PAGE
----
The worst job interview advice people love to give
When you're interviewing for a job, everyone has advice for you.
Between your friend telling you how to negotiate, articles telling you how to dress, and your mother reminding you to "just be yourself," it can be difficult to discern what's worth listening to and what's not.
Here are five tips you should always think twice about following:
1. Always wear a suit
In a blog post for Harvard Business Review, Amy Gallo asked career experts to break down some common interview advice, and this nugget didn't stand up to the test.
Yes, you want to look put-together and professional, but it's more important to fit in with the vibe of the company than show up dressed to the nines, they agreed. "Wearing a suit when everyone at the office is dressed more casually sends the message 'I don't understand your culture,''' Gallo explains.
An easy trick: check out a site like Glassdoor to get a feel for the office culture, and dress one or two steps up from that. Dressing appropriately shows your interviewer that you took the time to research and understand the company, which ultimately tells them you care.
2. Make sure you arrive in plenty of time
While arriving late to a job interview is definitely a huge no-no, experts agree that arriving too early can also hurt your chances at landing the job.
As Business Insider's director of talent, Stephanie Fogle, previously told Business Insider's Kathleen Elkins, "There is a fine line between showing interest and looking desperate, and you don't want to send the wrong message."
Arriving more than 15 minutes early can be frustrating for a hiring manager especially because it could throw a curveball into their schedule, Elkins writes. Instead, if you want to make extra sure you arrive on time, head to a coffee shop in the area of the interview early and hang tight there until your scheduled time.
Also see the worst body language mistakes to make during an interview:
3. Say 'I'm a perfectionist' when asked, 'What's your greatest weakness?'
Everyone has heard the classic advice to say something that's actually a strength when asked what your biggest weakness is. But while this may seem like a sneaky way to make yourself seem more qualified, it actually comes off as fake and cliché. "You're missing an opportunity to demonstrate self-awareness and a willingness to adapt," Gallo warns.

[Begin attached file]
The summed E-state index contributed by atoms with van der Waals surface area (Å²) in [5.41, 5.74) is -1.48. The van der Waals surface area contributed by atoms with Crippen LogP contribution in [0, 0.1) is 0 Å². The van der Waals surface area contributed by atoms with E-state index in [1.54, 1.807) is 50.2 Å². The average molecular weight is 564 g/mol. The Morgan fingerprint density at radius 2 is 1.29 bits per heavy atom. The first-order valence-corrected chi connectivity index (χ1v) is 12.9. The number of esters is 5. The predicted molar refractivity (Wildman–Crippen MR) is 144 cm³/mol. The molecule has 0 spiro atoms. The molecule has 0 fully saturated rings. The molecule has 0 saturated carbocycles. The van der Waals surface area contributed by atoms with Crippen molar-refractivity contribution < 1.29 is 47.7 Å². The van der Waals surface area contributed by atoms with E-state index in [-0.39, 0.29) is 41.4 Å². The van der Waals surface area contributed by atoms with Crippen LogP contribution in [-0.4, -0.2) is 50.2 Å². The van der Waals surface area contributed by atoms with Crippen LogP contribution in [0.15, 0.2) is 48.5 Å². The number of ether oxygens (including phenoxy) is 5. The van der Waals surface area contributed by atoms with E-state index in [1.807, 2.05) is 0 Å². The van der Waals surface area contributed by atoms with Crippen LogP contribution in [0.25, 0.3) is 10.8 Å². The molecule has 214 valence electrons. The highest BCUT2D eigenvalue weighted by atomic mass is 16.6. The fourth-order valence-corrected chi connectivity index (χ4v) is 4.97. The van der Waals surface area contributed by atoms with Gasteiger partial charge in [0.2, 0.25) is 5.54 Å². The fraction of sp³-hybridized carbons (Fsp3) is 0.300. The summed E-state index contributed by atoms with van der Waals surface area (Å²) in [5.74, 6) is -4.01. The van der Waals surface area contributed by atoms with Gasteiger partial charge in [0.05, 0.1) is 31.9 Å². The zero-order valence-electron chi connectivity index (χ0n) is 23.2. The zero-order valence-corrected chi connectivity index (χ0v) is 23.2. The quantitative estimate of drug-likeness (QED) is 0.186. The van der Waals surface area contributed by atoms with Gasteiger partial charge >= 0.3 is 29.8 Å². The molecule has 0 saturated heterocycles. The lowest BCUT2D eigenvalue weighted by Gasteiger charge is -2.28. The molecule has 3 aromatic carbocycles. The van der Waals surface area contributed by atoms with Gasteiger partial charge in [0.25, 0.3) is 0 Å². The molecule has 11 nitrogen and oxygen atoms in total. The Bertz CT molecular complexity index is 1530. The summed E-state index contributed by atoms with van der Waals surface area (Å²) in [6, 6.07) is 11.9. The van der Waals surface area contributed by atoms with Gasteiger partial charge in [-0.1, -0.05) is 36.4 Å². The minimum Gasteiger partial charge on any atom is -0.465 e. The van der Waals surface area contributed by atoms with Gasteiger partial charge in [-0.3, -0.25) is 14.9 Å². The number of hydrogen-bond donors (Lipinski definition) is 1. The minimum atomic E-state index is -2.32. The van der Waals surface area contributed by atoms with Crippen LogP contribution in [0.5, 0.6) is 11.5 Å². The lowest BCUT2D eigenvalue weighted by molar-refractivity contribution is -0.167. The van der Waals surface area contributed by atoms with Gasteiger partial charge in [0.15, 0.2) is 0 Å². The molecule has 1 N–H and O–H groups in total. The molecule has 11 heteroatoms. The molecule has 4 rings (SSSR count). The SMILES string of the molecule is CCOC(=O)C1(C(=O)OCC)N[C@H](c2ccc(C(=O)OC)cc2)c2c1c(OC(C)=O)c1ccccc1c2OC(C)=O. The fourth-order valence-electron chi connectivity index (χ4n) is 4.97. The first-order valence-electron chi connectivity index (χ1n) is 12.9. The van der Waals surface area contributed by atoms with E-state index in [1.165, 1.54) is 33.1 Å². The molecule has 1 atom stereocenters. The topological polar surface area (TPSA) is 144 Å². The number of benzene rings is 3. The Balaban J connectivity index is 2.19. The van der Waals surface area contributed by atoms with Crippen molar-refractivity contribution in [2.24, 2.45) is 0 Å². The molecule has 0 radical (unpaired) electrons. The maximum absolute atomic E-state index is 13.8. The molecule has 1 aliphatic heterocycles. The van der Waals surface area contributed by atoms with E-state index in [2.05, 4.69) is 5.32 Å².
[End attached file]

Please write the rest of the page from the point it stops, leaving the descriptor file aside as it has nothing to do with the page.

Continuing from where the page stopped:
Instead, honestly explain one of your weaknesses, then say what you're doing to fix it. "Point out something that you're genuinely working on," Gallo suggests. This way, instead of presenting a problem, you're presenting a solution.
4. Be yourself
You want to show your interviewer why you're the best person for the job, not wait for them to figure it out on their own. "It's your job as the candidate to figure out what the hiring manager is looking for and tell a story that shows you meet those requirements," Gallo says.
You should never lie or present a false version of yourself, but it's important to play up your best features and make a memorable first impression. "Don't fool yourself into thinking you can just be who you are," says Gallo. "You need to nail those first few seconds by carrying the right props, sitting in the right place, and handling the handshake properly."
5. Don't ask about salary
Staying silent throughout the interview process about salary could send the signal that you'll be happy with any job offer they make, writes Liz Ryan, founder and CEO of consulting firm Human Workplace, in a post on Forbes.
"You have to bring up salary by your second job interview at the latest, or you will be walking straight into the common and frustrating scenario where you get presented with an insultingly low-ball offer, because you never asked, 'What does this job pay?'" she writes.
While you don't want to put money first, asking about the pay range for the job sooner rather than later can save you countless wasted hours and energy on a job that won't pay what you want, Ryan says.
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